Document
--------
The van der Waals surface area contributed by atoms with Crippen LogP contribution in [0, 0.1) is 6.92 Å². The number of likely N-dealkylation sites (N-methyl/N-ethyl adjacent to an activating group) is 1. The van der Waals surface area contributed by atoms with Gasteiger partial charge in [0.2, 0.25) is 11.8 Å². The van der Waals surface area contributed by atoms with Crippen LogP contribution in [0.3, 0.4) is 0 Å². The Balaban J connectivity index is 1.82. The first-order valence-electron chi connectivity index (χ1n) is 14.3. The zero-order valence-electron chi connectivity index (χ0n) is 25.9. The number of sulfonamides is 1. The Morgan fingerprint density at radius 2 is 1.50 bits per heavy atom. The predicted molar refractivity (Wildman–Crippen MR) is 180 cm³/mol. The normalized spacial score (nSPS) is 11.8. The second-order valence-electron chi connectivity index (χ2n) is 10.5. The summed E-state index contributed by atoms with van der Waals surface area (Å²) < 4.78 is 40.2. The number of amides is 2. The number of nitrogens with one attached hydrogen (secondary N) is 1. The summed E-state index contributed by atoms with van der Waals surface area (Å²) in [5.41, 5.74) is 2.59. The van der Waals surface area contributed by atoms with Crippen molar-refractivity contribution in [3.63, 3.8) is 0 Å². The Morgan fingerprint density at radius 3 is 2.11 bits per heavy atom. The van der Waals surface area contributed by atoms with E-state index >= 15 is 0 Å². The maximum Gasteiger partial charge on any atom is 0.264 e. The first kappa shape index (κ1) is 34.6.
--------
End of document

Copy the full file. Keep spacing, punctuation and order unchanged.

The van der Waals surface area contributed by atoms with Crippen LogP contribution in [0, 0.1) is 6.92 Å². The number of likely N-dealkylation sites (N-methyl/N-ethyl adjacent to an activating group) is 1. The van der Waals surface area contributed by atoms with Gasteiger partial charge in [0.2, 0.25) is 11.8 Å². The van der Waals surface area contributed by atoms with Crippen LogP contribution in [0.3, 0.4) is 0 Å². The Balaban J connectivity index is 1.82. The first-order valence-electron chi connectivity index (χ1n) is 14.3. The zero-order valence-electron chi connectivity index (χ0n) is 25.9. The number of sulfonamides is 1. The Morgan fingerprint density at radius 2 is 1.50 bits per heavy atom. The predicted molar refractivity (Wildman–Crippen MR) is 180 cm³/mol. The normalized spacial score (nSPS) is 11.8. The second-order valence-electron chi connectivity index (χ2n) is 10.5. The summed E-state index contributed by atoms with van der Waals surface area (Å²) < 4.78 is 40.2. The number of amides is 2. The number of nitrogens with one attached hydrogen (secondary N) is 1. The summed E-state index contributed by atoms with van der Waals surface area (Å²) in [5.41, 5.74) is 2.59. The van der Waals surface area contributed by atoms with Crippen molar-refractivity contribution in [3.63, 3.8) is 0 Å². The Morgan fingerprint density at radius 3 is 2.11 bits per heavy atom. The van der Waals surface area contributed by atoms with E-state index >= 15 is 0 Å². The maximum Gasteiger partial charge on any atom is 0.264 e. The first kappa shape index (κ1) is 34.6.